Half of London’s black cab fleet is now made up of zero-emission vehicles, manufacturer LEVC and Transport for London (TfL) announced. According to the latest figures, of the capital’s 14,690 licensed taxis, 7,972 are battery electric vehicles (BEVs), with the majority made by Geely’s LEVC. In the last month alone, the number of these models has increased by a rather dramatic 10 percent.
“Achieving this milestone is a great reflection of how London is working hard to become a greener, more sustainable and environmentally friendly city,” said TfL’s Helen Chapman. “London’s black cabs are recognized around the world and we are proud that so many drivers are helping to clean the air.”
However, new drivers had no choice in the matter because from 2018, TfL requires all new taxis licensed in the city to be zero-emission (last year this rule was also extended to private minibuses). Taxi drivers with existing licenses were also motivated to change, because all who still use less environmentally friendly vehicles must pay a daily rate from 2020 to drive in the very low emission zone in central London. The daily rate is now approximately 355 Czech crowns, or 12.50 British pounds.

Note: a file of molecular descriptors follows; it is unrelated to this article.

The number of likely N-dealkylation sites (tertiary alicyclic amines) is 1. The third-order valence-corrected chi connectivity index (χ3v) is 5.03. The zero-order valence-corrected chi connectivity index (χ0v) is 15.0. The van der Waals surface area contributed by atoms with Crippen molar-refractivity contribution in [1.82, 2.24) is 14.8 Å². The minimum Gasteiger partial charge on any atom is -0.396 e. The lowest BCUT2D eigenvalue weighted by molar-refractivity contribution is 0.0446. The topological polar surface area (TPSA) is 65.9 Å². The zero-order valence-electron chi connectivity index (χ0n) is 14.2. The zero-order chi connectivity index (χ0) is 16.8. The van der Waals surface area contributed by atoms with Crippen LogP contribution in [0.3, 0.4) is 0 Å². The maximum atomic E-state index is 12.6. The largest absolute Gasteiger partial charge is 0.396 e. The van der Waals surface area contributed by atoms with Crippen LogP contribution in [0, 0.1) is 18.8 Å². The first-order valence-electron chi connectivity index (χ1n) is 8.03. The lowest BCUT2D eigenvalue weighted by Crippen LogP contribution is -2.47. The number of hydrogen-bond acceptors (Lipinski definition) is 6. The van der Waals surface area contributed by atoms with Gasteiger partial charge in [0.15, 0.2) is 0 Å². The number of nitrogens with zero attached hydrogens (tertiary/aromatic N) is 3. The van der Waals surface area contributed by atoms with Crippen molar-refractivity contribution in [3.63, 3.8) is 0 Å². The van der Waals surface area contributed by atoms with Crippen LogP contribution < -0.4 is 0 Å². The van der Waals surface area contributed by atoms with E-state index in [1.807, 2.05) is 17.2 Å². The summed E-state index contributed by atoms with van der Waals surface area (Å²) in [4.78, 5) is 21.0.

Many of London’s larger taxi and minibus operators have pledged that by 2025 they will have fully electric fleets. The city’s largest operator, Addison Lee (which uses VW ID 4 cars), has said it will reach this target by 2023. London’s black cabs are mostly independently owned and licensed under TfL’s strict rules. Uber recently announced that London’s black cabs will be featured on its appand although some drivers signed up, many condemned the plan.